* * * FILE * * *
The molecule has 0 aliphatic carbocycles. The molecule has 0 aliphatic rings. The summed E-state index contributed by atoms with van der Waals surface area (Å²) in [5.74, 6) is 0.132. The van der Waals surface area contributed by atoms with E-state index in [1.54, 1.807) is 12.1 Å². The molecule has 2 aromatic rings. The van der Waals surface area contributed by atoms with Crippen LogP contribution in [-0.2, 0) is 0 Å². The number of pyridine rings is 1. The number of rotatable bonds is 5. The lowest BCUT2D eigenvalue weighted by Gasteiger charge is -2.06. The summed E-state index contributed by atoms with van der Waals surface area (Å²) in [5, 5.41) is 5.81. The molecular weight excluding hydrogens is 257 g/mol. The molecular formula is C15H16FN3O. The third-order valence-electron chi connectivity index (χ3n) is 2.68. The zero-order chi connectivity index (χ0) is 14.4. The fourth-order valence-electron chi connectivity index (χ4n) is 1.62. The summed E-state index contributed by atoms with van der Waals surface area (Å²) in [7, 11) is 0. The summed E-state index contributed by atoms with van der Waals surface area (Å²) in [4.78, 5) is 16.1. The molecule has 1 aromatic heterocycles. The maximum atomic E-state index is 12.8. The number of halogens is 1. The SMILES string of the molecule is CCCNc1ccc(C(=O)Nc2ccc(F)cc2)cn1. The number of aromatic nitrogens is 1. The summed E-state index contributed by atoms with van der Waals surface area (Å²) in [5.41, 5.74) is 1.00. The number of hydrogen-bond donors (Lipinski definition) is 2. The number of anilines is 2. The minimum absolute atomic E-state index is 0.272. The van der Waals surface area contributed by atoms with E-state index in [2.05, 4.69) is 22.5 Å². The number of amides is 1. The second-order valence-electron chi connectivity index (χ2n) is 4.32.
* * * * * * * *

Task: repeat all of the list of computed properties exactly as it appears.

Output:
The molecule has 0 aliphatic carbocycles. The molecule has 0 aliphatic rings. The summed E-state index contributed by atoms with van der Waals surface area (Å²) in [5.74, 6) is 0.132. The van der Waals surface area contributed by atoms with E-state index in [1.54, 1.807) is 12.1 Å². The molecule has 2 aromatic rings. The van der Waals surface area contributed by atoms with Crippen LogP contribution in [-0.2, 0) is 0 Å². The number of pyridine rings is 1. The number of rotatable bonds is 5. The lowest BCUT2D eigenvalue weighted by Gasteiger charge is -2.06. The summed E-state index contributed by atoms with van der Waals surface area (Å²) in [5, 5.41) is 5.81. The molecular weight excluding hydrogens is 257 g/mol. The molecular formula is C15H16FN3O. The third-order valence-electron chi connectivity index (χ3n) is 2.68. The zero-order chi connectivity index (χ0) is 14.4. The fourth-order valence-electron chi connectivity index (χ4n) is 1.62. The summed E-state index contributed by atoms with van der Waals surface area (Å²) in [7, 11) is 0. The summed E-state index contributed by atoms with van der Waals surface area (Å²) in [4.78, 5) is 16.1. The molecule has 1 aromatic heterocycles. The maximum atomic E-state index is 12.8. The number of halogens is 1. The SMILES string of the molecule is CCCNc1ccc(C(=O)Nc2ccc(F)cc2)cn1. The number of aromatic nitrogens is 1. The summed E-state index contributed by atoms with van der Waals surface area (Å²) in [5.41, 5.74) is 1.00. The number of hydrogen-bond donors (Lipinski definition) is 2. The number of anilines is 2. The minimum absolute atomic E-state index is 0.272. The van der Waals surface area contributed by atoms with E-state index in [2.05, 4.69) is 22.5 Å². The number of amides is 1. The second-order valence-electron chi connectivity index (χ2n) is 4.32.